July 17, 2023
Columbia Graduate School of Architecture, Planning and Preservation (GSAPP) is pleased to announce that Hiba Bou Akar has been promoted to associate professor with tenure, effective July 1, 2023. Bou Akar has taught courses within the School’s Master of Science and Ph.D. in Urban Planning programs since 2017 and founded the Post-Conflict Cities Lab (PCCL) in 2018. Her research focuses on planning in conflict and post-conflict cities, the question of urban security and violence, and the role of religious political organizations in the making of cities.
Bou Akar’s book For the War Yet to Come: Planning Beirut’s Frontiers (Stanford University Press, 2018) examines how Beirut’s post-civil war peripheries have been transformed through multiple planning exercises into contested frontiers that are mired in new forms of conflict. Based on ethnographic and archival inquiries that build on ten years of research, planning, and design practice in Lebanon, the book contributes to planning thought by studying planning practice within a framework of past and anticipated futures of crises and violence. Attesting to its interdisciplinary contribution, the book won the 2019 Anthony Leeds Prize for the best book in Urban Anthropology from the Society for Urban, National, and Transnational/Global Anthropology. It also received the Nikki Keddie Book Award from the Middle East Studies Association and an Honorable Mention from the Lebanese Studies Association. Bou Akar is also co-editor with Mohamad Hardea of Narrating Beirut from its Borderlines, published by Heinrich Böll in 2011. She is currently working on her second book project titled, Sedimentary Urbanization: Displacement, Refugeeness, and the New Geographies of Dead Futures, in which she investigates how low-income Lebanese families and Syrian refugees gain access to affordable housing in Beirut’s peripheries. Bou Akar’s research on Beirut has been supported by the Ford Foundation, Rockefeller Foundation, National Science Foundation (NSF), the Social Science Research Council (SSRC), the Wenner-Gren Foundation, and the Arab Council for the Social Sciences (ACSS).
Bou Akar extends her framework of analysis about the temporalities of planning in contested spaces by thinking from Beirut’s violent geographies to the violence of structural racism that underpinned planning interventions in Black geographies in the U.S. She has been writing about planning interventions in Sanford, Florida after the killing of Trayvon Martin, and the layers of racist and violent cycles of planning interventions in Morningside Heights in New York City. In March 2021, she organized the widely-attended conference on “Planning Futures? On Decolonial, Postcolonial, and Abolitionist Planning.“ In 2020, Bou Akar worked with masters and Ph.D. students in her courses to develop the open-source annotated reading list "Pandemic Urbanism: Praxis in the time of COVID-19,” which explores the pandemic as it relates to urbanism, urban planning, architecture, and the built environment. This publication has been downloaded more than 8000 times by students, scholars, and practitioners around the world.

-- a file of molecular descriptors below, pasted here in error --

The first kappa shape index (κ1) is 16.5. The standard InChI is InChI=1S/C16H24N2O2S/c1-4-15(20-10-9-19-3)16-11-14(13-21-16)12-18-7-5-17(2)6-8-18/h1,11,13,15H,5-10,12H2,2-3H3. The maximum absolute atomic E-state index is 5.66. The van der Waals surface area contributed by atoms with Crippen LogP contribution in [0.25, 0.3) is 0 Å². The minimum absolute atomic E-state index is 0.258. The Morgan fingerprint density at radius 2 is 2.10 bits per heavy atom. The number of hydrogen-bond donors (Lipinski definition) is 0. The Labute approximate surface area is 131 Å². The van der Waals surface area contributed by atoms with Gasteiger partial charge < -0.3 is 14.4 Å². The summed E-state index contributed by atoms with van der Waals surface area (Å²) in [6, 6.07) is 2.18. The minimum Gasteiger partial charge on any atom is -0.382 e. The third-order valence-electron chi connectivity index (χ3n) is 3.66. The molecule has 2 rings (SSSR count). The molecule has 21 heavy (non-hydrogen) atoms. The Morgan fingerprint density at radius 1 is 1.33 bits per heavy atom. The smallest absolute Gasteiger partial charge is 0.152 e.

The Post-Conflict Cities Lab (PCCL) that Bou Akar founded and that she currently directs focuses on post-conflict urban planning and engages in research on how planning practice in contested cities has been simultaneously a tool of pacification, conflict, and development. PCCL’s inaugural project was funded by a grant from the Ford Foundation that Professor Bou Akar received to study “Urban Research and Practice in Post Conflict Settings in the Middle East and North Africa (MENA) Region.” Most recently, Bou Akar organized, through the PCCL, the conference “Middle East Urbanism Beyond Conflict: Current Research, Ongoing Debates, and Next Directions” which took place in February 2023. Through PCCL, she also funded and co-developed an urban intervention project entitled “On Rooftops and Under the Ground” which delves into the urban conditions of Beirut and the infrastructural challenges the city has confronted in times of crisis. The project supported and featured the work of five artists and urban researchers reflecting on urbanization in times of crises, showcased in a seaside neighborhood in Beirut in July 2023.
Bou Akar received her Ph.D. in City and Regional Planning with a designated emphasis in Global Metropolitan Studies from the University of California at Berkeley. She holds a Bachelor of Architecture from the American University of Beirut (AUB) and a Master in Urban Studies and Planning from the Massachusetts Institute of Technology (MIT).